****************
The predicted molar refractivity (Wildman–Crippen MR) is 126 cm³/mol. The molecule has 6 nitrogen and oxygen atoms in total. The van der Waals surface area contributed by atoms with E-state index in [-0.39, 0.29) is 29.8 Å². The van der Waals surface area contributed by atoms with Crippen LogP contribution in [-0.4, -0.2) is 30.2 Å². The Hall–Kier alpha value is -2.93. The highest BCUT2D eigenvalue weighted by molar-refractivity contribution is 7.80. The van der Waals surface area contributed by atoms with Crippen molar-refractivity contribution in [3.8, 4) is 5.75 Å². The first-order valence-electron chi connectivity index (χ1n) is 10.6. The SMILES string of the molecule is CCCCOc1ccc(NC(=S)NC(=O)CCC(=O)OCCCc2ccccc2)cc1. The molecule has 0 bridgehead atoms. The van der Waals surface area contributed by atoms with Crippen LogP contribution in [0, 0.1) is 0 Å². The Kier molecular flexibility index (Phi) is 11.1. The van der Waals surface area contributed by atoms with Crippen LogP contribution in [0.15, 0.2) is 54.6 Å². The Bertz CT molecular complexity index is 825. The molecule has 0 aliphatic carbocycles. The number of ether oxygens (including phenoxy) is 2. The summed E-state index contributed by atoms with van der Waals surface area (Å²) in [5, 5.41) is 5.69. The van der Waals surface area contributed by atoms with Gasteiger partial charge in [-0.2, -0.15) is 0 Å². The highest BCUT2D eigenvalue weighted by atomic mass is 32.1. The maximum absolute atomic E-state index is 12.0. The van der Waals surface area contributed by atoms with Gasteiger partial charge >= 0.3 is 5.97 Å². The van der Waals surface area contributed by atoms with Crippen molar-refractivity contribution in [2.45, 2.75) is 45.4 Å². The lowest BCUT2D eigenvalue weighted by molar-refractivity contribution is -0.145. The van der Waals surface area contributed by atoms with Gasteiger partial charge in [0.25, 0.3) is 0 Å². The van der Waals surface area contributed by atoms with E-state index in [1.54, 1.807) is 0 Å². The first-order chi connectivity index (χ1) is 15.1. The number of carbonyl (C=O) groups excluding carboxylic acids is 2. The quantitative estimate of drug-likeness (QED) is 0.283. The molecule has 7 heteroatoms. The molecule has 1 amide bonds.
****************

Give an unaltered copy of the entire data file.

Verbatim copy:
The predicted molar refractivity (Wildman–Crippen MR) is 126 cm³/mol. The molecule has 6 nitrogen and oxygen atoms in total. The van der Waals surface area contributed by atoms with E-state index in [-0.39, 0.29) is 29.8 Å². The van der Waals surface area contributed by atoms with Crippen LogP contribution in [-0.4, -0.2) is 30.2 Å². The Hall–Kier alpha value is -2.93. The highest BCUT2D eigenvalue weighted by molar-refractivity contribution is 7.80. The van der Waals surface area contributed by atoms with Crippen molar-refractivity contribution in [3.8, 4) is 5.75 Å². The first-order valence-electron chi connectivity index (χ1n) is 10.6. The SMILES string of the molecule is CCCCOc1ccc(NC(=S)NC(=O)CCC(=O)OCCCc2ccccc2)cc1. The molecule has 0 bridgehead atoms. The van der Waals surface area contributed by atoms with Crippen LogP contribution in [0, 0.1) is 0 Å². The Kier molecular flexibility index (Phi) is 11.1. The van der Waals surface area contributed by atoms with Crippen LogP contribution in [0.15, 0.2) is 54.6 Å². The Bertz CT molecular complexity index is 825. The molecule has 0 aliphatic carbocycles. The number of ether oxygens (including phenoxy) is 2. The summed E-state index contributed by atoms with van der Waals surface area (Å²) in [5, 5.41) is 5.69. The van der Waals surface area contributed by atoms with Gasteiger partial charge in [-0.2, -0.15) is 0 Å². The highest BCUT2D eigenvalue weighted by atomic mass is 32.1. The maximum absolute atomic E-state index is 12.0. The van der Waals surface area contributed by atoms with Gasteiger partial charge >= 0.3 is 5.97 Å². The van der Waals surface area contributed by atoms with Crippen molar-refractivity contribution in [2.45, 2.75) is 45.4 Å². The lowest BCUT2D eigenvalue weighted by molar-refractivity contribution is -0.145. The van der Waals surface area contributed by atoms with Gasteiger partial charge in [0.25, 0.3) is 0 Å². The van der Waals surface area contributed by atoms with E-state index in [1.54, 1.807) is 0 Å². The first-order chi connectivity index (χ1) is 15.1. The number of carbonyl (C=O) groups excluding carboxylic acids is 2. The quantitative estimate of drug-likeness (QED) is 0.283. The molecule has 7 heteroatoms. The molecule has 1 amide bonds.